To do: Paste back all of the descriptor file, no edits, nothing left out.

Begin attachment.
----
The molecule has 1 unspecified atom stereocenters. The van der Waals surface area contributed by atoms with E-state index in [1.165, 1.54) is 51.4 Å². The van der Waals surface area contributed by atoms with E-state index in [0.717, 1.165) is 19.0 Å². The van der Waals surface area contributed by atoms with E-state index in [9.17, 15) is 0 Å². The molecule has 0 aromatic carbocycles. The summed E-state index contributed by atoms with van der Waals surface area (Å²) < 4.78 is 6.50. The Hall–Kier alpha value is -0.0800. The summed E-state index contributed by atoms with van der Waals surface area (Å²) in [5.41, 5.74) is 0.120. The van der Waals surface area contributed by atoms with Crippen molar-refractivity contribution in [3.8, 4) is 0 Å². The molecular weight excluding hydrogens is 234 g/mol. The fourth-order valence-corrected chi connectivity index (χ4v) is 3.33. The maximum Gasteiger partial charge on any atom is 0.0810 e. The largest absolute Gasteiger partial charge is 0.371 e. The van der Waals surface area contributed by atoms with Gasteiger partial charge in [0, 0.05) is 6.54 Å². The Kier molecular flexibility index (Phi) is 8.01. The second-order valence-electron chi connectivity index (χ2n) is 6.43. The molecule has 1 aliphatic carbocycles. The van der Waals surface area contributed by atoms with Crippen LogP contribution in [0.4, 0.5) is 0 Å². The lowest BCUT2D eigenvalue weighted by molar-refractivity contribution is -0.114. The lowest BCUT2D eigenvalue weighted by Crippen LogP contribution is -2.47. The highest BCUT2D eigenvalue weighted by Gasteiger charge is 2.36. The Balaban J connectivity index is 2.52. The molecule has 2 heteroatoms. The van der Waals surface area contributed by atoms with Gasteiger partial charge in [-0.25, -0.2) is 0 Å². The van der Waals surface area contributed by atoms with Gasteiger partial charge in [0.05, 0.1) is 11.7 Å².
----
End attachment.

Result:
The molecule has 1 unspecified atom stereocenters. The van der Waals surface area contributed by atoms with E-state index in [1.165, 1.54) is 51.4 Å². The van der Waals surface area contributed by atoms with E-state index in [0.717, 1.165) is 19.0 Å². The van der Waals surface area contributed by atoms with E-state index in [9.17, 15) is 0 Å². The molecule has 0 aromatic carbocycles. The summed E-state index contributed by atoms with van der Waals surface area (Å²) < 4.78 is 6.50. The Hall–Kier alpha value is -0.0800. The summed E-state index contributed by atoms with van der Waals surface area (Å²) in [5.41, 5.74) is 0.120. The van der Waals surface area contributed by atoms with Crippen molar-refractivity contribution in [3.8, 4) is 0 Å². The molecular weight excluding hydrogens is 234 g/mol. The fourth-order valence-corrected chi connectivity index (χ4v) is 3.33. The maximum Gasteiger partial charge on any atom is 0.0810 e. The largest absolute Gasteiger partial charge is 0.371 e. The van der Waals surface area contributed by atoms with Gasteiger partial charge in [0, 0.05) is 6.54 Å². The Kier molecular flexibility index (Phi) is 8.01. The second-order valence-electron chi connectivity index (χ2n) is 6.43. The molecule has 1 aliphatic carbocycles. The van der Waals surface area contributed by atoms with Crippen LogP contribution in [0.4, 0.5) is 0 Å². The lowest BCUT2D eigenvalue weighted by molar-refractivity contribution is -0.114. The lowest BCUT2D eigenvalue weighted by Crippen LogP contribution is -2.47. The highest BCUT2D eigenvalue weighted by Gasteiger charge is 2.36. The Balaban J connectivity index is 2.52. The molecule has 2 heteroatoms. The van der Waals surface area contributed by atoms with Gasteiger partial charge in [-0.25, -0.2) is 0 Å². The van der Waals surface area contributed by atoms with Gasteiger partial charge in [0.05, 0.1) is 11.7 Å².